Sci-Fi Channel Original: Path of Destruction Review

Unabashedly taking the concept of Michael Crichton's novel Prey, Sci-Fi Channel original Path of Destruction is a bland little $2 million movie. It has moments, but the biggest problem is the catalyst. The nano-bots are hardly a significant threat, and they're never shown to as brutal as the movie makes them out to be.

Let loose during an oilrig experiment, these nano-bots do little damage by themselves, relying on the storms they cause for most of the devastation. The CG used to create them is obvious, but solid throughout. There's little explanation about what exactly these little robots are, why they were created, and what they can do. Any science discussion is swept to the side.

There's an enjoyable sub-plot involving the film's lead, Danica McKellar, accused of terrorism by the lead villain, David Keith. It turns into a fun chase sequence around the half way point, and then it simply is dropped. There's little mention of the character being a terrorist after this, even though the film begins to go down this path early.

Memorable Animal House star Stephen Furst directs and puts himself in a supporting role for this outing, still with his comic timing in place. It's hard to look at him without seeing him in the classic role of Flounder, and any of the comedy is likely his idea. It makes the film jumpy, switching in tone, but proving none of this should be taken seriously.

As far as ripping the plot, Crichton's Prey kept the threat confined. Path of Destruction lets it loose, leading to some exciting sequences for a low budget thriller. Crichton's story also made far more sense with his trademark scientific babble. Path is obviously more content to just move along slowly, developing light characters instead of showing budget consuming CGI.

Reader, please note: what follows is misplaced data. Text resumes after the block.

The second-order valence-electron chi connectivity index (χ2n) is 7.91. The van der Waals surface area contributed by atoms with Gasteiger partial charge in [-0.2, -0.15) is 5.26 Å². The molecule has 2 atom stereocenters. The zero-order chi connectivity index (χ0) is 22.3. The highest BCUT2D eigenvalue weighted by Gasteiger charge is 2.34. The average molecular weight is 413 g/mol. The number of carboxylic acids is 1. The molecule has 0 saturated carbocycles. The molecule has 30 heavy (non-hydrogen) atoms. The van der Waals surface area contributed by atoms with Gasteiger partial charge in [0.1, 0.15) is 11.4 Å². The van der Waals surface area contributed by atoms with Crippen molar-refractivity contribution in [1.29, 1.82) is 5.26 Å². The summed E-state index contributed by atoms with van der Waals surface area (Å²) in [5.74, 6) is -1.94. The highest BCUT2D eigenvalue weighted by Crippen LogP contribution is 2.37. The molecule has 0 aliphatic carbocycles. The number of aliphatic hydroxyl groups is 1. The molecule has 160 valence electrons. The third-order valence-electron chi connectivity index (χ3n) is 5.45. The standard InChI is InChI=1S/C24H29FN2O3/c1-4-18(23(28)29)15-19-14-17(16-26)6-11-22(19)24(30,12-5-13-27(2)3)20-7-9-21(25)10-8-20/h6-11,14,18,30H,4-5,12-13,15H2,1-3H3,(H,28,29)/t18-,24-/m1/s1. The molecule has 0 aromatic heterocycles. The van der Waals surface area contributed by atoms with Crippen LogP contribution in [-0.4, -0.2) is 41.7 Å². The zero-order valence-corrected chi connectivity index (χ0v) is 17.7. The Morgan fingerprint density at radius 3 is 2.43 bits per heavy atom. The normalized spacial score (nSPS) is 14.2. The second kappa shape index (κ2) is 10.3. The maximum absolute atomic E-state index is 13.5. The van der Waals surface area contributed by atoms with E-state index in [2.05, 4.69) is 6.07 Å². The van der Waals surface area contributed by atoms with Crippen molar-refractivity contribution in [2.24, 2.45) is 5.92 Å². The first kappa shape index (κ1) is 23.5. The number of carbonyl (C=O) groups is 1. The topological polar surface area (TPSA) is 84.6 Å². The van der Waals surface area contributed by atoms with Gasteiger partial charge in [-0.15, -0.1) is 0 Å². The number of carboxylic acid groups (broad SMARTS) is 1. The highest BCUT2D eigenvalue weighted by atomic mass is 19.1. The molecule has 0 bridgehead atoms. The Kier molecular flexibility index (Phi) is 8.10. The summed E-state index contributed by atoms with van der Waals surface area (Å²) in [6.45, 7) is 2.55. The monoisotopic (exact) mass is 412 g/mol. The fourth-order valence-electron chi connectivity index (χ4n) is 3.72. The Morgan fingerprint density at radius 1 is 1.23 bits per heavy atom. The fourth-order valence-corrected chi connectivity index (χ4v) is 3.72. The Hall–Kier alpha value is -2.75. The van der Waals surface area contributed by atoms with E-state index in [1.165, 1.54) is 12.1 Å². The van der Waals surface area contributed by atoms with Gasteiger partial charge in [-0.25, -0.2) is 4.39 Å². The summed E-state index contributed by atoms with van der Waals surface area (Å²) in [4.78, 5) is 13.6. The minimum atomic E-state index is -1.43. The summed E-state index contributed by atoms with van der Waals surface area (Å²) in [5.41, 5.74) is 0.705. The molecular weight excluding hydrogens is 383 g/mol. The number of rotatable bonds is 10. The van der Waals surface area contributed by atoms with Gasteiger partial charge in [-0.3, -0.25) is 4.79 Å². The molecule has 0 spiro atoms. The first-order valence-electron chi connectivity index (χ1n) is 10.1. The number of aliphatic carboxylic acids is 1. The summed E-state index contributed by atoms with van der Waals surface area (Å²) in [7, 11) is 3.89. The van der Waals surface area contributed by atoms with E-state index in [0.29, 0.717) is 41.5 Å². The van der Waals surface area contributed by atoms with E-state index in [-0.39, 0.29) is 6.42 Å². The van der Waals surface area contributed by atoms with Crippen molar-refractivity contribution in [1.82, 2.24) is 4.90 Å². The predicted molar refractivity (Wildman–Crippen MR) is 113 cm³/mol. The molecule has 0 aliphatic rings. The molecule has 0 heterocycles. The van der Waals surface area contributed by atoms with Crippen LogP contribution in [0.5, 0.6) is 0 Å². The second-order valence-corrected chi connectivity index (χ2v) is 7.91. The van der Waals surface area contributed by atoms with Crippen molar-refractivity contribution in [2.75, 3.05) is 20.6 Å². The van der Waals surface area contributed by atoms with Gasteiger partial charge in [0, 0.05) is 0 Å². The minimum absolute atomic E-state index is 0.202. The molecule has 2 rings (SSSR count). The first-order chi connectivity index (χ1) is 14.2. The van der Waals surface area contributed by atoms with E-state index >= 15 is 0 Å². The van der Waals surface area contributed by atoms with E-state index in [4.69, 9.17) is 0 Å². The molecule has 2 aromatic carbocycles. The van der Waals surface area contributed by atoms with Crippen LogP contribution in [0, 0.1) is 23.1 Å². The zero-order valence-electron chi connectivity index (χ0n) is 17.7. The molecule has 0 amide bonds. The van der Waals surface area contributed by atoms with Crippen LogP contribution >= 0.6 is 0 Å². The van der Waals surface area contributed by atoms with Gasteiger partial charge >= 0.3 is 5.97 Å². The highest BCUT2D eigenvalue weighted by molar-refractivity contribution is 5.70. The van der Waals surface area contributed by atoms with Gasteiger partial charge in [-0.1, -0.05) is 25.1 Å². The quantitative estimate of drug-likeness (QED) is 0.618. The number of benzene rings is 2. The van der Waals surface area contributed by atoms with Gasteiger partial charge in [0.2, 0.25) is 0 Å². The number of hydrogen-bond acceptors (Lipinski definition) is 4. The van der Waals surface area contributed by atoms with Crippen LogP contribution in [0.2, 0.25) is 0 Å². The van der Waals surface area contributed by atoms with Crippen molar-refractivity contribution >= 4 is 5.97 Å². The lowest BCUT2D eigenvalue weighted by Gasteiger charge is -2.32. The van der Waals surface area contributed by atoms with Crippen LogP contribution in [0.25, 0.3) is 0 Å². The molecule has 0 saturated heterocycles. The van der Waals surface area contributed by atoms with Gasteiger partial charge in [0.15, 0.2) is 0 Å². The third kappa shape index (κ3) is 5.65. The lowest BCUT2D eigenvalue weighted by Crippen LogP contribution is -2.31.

That's what causes Path of Destruction to fall into average-ness. It's funny, the moments when it works are enjoyable, and there was some small potential in the early going. It just descends into a typical movie from Sci-Fi, utterly forgettable without doing much wrong. The threat just isn't there from an enemy that barely shows up on screen.

Comments (1)

tim:

i dontknow nano bots should be here on earth think the dangers of the technolegy the nano bots could kill everyone if there is a protected programe to not kill just a idea i wacthed the doco of the nano bots on sbs last night

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